6. Put the second layer of Genoise cake on top of the stack, sprinkle it with the remaining spirit-coffee syrup, and repeat instructions 3 to 5 immediately above.
7. Cover with plastic wrap and refrigerate for at least 6 hours.

Enjoy! 😀


1 cookie jill { 06.13.08 at 6:53 pm }

Tiramasu me! 🙂

2 LadyMin { 06.13.08 at 11:43 pm }

This would take me all day to make. No wonder it’s so expensive.

Now I’m hungry. And it’s too late to snack. Grrrrr.

3 Bryan { 06.13.08 at 11:57 pm }

That’s why I didn’t wait until tomorrow to post it – you can get the extra ingredients in the morning and it will be ready for Sunday brunch.

Not that I would have a lot of luck with ingredients.

The local version of chicken marsala would be more properly called chicken Masada, as it is hard and dry, and eating it would be suicide. [sorry, archeology joke.]

4 Steve Bates { 06.14.08 at 5:54 pm }

Damn… not only is that recipe completely off my diet, each individual ingredient, possibly excepting the vanilla extract, is separately off my diet. Sigh!

5 Bryan { 06.14.08 at 7:25 pm }

Most really good things are usually not without a price.

6 Kryten42 { 06.14.08 at 8:21 pm }

Sorry Steve, and all! I feel your pain, truly!

I can tell you that when I last had it many years ago… it was just amazing! *sigh* I wish my taste buds had no memory! 😉 LOL

I am not sure if it’s worse to have never tried it, or tried it and never having it again! 🙁 One thing I have discovered is that pure vanilla extract makes the best sugar substitute, albeit a bloody expensive one!

Life really sux at times! Oh well… LOL

7 hipparchia { 06.14.08 at 9:43 pm }

me, i can have everything there, every single item. i’ve even got a decent substitute for cake flour.

what i haven’t got is someone who’ll make this for me [and buy all the ingredients too].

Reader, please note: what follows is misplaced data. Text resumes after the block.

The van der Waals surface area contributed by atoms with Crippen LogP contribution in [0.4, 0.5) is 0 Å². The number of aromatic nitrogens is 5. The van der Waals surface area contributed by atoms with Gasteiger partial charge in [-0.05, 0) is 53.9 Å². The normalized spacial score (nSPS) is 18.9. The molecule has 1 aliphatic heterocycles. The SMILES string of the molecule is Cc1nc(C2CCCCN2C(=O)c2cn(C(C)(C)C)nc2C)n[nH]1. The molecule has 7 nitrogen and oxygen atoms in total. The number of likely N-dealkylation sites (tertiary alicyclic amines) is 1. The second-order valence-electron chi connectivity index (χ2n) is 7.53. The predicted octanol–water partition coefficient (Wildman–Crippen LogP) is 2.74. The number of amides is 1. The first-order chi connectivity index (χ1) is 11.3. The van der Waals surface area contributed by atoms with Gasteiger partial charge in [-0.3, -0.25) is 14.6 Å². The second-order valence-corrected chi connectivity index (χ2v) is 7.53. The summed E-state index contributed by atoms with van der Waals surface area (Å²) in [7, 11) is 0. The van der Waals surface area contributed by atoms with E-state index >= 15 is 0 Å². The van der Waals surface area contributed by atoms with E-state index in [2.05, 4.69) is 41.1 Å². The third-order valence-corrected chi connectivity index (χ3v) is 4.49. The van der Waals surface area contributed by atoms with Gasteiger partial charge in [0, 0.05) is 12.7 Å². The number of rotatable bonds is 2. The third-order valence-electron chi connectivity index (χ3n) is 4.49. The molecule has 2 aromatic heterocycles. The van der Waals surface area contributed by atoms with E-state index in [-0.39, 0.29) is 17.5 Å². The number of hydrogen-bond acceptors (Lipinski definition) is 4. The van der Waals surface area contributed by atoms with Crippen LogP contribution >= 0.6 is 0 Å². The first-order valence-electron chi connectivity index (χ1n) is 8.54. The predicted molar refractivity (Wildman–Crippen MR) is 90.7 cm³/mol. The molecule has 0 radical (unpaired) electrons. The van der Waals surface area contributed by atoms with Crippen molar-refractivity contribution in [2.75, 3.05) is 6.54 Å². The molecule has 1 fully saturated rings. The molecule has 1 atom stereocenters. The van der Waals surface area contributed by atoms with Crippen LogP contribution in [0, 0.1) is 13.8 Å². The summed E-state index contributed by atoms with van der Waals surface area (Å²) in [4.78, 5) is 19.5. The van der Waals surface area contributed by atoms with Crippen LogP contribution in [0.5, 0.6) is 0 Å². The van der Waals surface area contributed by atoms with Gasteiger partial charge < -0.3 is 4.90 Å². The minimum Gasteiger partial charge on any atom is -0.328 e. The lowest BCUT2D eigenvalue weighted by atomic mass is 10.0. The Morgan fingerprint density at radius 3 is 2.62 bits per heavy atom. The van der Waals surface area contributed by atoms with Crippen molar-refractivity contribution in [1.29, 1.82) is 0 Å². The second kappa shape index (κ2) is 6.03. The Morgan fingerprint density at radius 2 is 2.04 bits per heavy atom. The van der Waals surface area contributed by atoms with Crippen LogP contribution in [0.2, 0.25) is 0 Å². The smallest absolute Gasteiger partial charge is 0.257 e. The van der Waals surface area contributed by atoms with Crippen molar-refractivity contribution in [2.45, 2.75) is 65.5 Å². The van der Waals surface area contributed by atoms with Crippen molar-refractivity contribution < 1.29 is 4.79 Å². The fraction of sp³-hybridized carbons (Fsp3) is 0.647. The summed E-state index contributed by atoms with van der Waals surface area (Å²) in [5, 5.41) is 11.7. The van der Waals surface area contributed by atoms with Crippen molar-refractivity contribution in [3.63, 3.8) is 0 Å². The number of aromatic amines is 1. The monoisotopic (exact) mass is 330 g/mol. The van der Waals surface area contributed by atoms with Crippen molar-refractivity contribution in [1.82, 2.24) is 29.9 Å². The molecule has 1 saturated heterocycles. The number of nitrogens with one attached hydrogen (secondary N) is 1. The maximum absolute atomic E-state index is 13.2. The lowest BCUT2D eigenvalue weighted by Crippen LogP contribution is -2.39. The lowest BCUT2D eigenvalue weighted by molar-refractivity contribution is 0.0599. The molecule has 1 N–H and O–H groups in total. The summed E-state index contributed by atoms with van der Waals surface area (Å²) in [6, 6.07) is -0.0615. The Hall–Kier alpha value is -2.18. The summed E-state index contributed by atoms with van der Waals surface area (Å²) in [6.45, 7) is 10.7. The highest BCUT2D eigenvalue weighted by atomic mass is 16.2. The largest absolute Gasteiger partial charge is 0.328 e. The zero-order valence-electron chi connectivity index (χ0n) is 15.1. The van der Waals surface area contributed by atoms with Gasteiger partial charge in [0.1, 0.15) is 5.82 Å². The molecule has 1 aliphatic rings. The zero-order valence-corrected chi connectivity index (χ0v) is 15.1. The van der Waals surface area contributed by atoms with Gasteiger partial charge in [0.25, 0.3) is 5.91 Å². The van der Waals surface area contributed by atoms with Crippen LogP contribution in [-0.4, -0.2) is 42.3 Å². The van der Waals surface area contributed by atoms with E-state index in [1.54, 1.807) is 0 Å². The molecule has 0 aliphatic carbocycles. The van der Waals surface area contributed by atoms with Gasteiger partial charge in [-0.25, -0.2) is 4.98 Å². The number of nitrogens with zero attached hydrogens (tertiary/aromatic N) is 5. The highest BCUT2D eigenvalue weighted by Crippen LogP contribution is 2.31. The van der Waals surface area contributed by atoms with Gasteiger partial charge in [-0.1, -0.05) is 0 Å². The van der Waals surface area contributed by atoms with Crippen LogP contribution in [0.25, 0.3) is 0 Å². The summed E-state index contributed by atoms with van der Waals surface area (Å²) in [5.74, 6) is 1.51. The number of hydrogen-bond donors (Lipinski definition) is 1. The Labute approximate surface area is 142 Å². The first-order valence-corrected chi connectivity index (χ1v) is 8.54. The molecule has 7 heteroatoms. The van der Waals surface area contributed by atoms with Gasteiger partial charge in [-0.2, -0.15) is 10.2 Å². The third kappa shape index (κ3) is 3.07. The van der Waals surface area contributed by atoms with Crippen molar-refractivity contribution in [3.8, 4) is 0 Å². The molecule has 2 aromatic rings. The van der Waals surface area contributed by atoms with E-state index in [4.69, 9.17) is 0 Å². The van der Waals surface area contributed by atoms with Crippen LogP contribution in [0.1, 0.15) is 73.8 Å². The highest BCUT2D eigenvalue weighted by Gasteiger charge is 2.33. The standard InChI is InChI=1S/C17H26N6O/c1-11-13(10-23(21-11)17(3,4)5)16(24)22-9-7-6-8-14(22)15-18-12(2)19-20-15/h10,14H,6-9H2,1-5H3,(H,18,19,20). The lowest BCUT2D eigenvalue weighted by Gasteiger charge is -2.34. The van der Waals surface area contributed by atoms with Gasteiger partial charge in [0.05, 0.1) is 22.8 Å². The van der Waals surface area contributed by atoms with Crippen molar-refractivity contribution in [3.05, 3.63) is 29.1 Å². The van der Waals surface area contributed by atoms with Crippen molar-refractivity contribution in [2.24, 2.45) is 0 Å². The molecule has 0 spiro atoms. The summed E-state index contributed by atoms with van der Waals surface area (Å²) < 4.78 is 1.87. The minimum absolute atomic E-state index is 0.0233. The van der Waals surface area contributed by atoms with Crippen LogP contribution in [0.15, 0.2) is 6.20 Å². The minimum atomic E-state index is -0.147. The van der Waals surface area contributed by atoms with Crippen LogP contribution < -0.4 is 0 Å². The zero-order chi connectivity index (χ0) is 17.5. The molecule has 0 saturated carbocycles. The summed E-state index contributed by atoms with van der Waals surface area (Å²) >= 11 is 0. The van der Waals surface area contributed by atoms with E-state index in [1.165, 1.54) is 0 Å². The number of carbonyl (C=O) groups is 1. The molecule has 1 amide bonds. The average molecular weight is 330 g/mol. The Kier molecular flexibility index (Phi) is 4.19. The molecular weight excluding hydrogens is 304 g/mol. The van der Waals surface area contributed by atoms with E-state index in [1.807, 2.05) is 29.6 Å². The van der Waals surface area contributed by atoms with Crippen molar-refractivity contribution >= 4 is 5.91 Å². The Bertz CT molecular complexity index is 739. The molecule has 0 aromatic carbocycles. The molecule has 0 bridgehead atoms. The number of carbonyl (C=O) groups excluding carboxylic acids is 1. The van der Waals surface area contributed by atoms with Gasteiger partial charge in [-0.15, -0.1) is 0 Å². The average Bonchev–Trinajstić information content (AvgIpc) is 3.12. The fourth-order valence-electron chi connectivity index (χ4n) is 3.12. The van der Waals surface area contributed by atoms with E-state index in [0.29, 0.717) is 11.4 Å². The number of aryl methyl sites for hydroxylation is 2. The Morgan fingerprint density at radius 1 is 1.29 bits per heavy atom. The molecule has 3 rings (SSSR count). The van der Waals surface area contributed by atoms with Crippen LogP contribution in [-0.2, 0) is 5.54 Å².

8 Bryan { 06.14.08 at 11:09 pm }

I would have to do this at my Mother’s and she would make a point of reminding that she can’t have it, but it’s perfectly all right if I mess up her kitchen.

She is definitely not into substitutes – she says, with justification, that she knows what the real thing should taste like, and the substitutes just don’t get it.

9 hipparchia { 06.15.08 at 12:28 am }

actually, cake flour isn’t too difficult to substitute for. bread flour otoh, hopeless cause. ask me how i know this.

10 Bryan { 06.15.08 at 12:36 am }

Given that gluten is the “plastic” that makes the bubbles happen, it’s matzoh or nothing.

11 hipparchia { 06.15.08 at 1:59 am }

yep. i’ve tried all the “stretchy” substitutes. they’re all useless. wrong flavor, wrong texture, wrong everything.

pie crust, biscuits, cookies, cakes, quick breads, whatever is flaky or quick-rising doesn’t really take advantage of the gluten, so all you have to try to mimic then is taste. sorghum flour works well in sweets [i’ve only tried it in cookies so far, no cakes], and garbanzo/fava flour works well in some of the more savory items.

12 Bryan { 06.15.08 at 12:39 pm }

It’s amazing how much texture adds to taste.